Travel abroad has been a bit thin on the ground over the last decade, which is a sadness. We started the decade with a week's trip to New York in September 2001 (travelling in glorious business class with flat beds), managing to get home 2 days before the Towers fell down, which was cutting it a bit fine. Exactly a year later, TLH, TLH's sister and I found ourselves spending a week in Las Vegas, where we made sure to be out of the city on the actual day of the anniversary, in case anyone wanted to commemorate anything by blowing up the world's spangliest Den of Iniquity (they didn't). Then there was 12 days in Thailand to celebrate finishing my first degree. At some point around the middle of the decade we did a cut-price week in Malta - ancient Malta is absolutely fantastic, modern Malta - meh. My sister-in-law was lucky enough to win a week's holiday in a lovely medieval manor house in beautiful northern Majorca and asked me and TLH to join her (2004 I think that was). One of my favourite holidays this decade was the 10 days or so driving holiday TLH and I did one summer in Europe, going down through France through Strasbourg into Switzerland to stay at Interlaken, then back up through Germany and into Belgium - fabulous! This year, of course, saw my 3-week sojourn in Budapest (which wasn't a holiday). So I may have lied, written down it looks like there's been a lot of travel (but it doesn't really feel like it!). Oh, we also spent a week 'glamping' in a yurt in St Breward, Bodmin Moor a couple of years ago - let me tell you, the Milky Way is astonishingly clear in a pitch black sky at 2am.
My health has been a bit of an issue this decade - the last few years have seen me in hospital a couple of times for gallstone removal, then complications arising from gallstone removal, then complications arising from investigation of the complications arising from the gallstone removal which then resulted in Pancreatitis. Then the lingering effects of the Pancreatitis kept hanging around and probably took a year to sort itself all out properly. But, touch wood, I'm fine now.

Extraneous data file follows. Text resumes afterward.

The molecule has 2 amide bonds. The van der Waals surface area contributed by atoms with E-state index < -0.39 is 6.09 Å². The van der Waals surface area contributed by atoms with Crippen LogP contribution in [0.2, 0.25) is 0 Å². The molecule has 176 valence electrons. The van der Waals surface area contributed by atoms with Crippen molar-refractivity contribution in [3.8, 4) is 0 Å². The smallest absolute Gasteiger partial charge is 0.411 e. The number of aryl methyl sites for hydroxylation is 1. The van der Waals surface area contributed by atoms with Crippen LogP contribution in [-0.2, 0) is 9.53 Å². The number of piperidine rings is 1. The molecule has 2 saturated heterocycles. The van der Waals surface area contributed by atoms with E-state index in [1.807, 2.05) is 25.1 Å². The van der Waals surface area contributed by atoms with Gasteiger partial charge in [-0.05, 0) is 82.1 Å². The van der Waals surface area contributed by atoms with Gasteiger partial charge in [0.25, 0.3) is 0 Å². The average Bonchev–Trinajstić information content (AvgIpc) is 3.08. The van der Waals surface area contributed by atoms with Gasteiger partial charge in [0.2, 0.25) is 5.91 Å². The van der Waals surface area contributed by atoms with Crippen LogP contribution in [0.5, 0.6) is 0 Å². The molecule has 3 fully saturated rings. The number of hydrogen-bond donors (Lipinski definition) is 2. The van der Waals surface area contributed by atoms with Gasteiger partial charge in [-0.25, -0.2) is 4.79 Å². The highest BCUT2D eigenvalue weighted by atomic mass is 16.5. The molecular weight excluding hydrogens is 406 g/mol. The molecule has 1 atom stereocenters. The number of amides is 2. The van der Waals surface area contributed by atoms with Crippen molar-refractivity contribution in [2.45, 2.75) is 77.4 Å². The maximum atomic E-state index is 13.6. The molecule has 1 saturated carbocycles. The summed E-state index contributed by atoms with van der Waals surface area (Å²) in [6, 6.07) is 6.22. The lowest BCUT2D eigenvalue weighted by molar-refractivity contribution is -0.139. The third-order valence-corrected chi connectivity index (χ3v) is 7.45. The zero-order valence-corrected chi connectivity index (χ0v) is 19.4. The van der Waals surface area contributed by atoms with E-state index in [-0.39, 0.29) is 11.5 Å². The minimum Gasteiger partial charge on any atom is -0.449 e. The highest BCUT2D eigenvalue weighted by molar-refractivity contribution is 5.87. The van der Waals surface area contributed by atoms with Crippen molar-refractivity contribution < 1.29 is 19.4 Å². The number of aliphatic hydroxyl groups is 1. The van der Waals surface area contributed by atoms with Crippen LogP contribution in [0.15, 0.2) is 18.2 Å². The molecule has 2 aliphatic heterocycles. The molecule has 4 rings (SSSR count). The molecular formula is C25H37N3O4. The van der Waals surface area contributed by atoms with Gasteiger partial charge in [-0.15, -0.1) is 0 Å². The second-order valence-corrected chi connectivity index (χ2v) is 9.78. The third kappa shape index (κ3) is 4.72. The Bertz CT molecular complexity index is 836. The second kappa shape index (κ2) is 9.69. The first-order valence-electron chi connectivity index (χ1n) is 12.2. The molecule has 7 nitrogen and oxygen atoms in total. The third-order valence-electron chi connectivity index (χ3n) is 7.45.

This decade also saw my third worst ever hangover when my younger brother got married in 2004 (I think). They ran away to Vegas to get married proper, but then had a blessing in a local church which, for all intents and purposes, was like a wedding anyway with frocks and bridesmaids and flowers. It was a fabulously unstuffy affair. They asked me to do a reading so I gave them the beginning and end of 'Oh, the places you'll go!' by Dr Seuss. Relatives that we'd not seen since they were little kids turned up and vast quantities were drunk - mostly by me. November 2005 saw the arrival of their first-born, Roo. Their second will be born in the first weeks of the new decade. And I'm very pleased to say that no deaths in the family were necessary to make room - a whole decade with all family members remaining intact (although my stepdad gave us a shock with a random heart attack three Decembers ago) is something to be very grateful for. Sadly, though, I did lose some friends - there were a couple of cerebral haemorrhages, one breast cancer, one heart attack and an accidental suicide - but I've got to that age now where this sort of thing starts happening.
But I don't want to end on a maudling note. I've made some lovely new online friends through blogging - hi Katy, Emma and Ali - and I do have some resolutions that I'm going to try and keep to (and which don't involve dieting - quite the opposite in fact!) so tune in later for those.
Happy New Year everyone!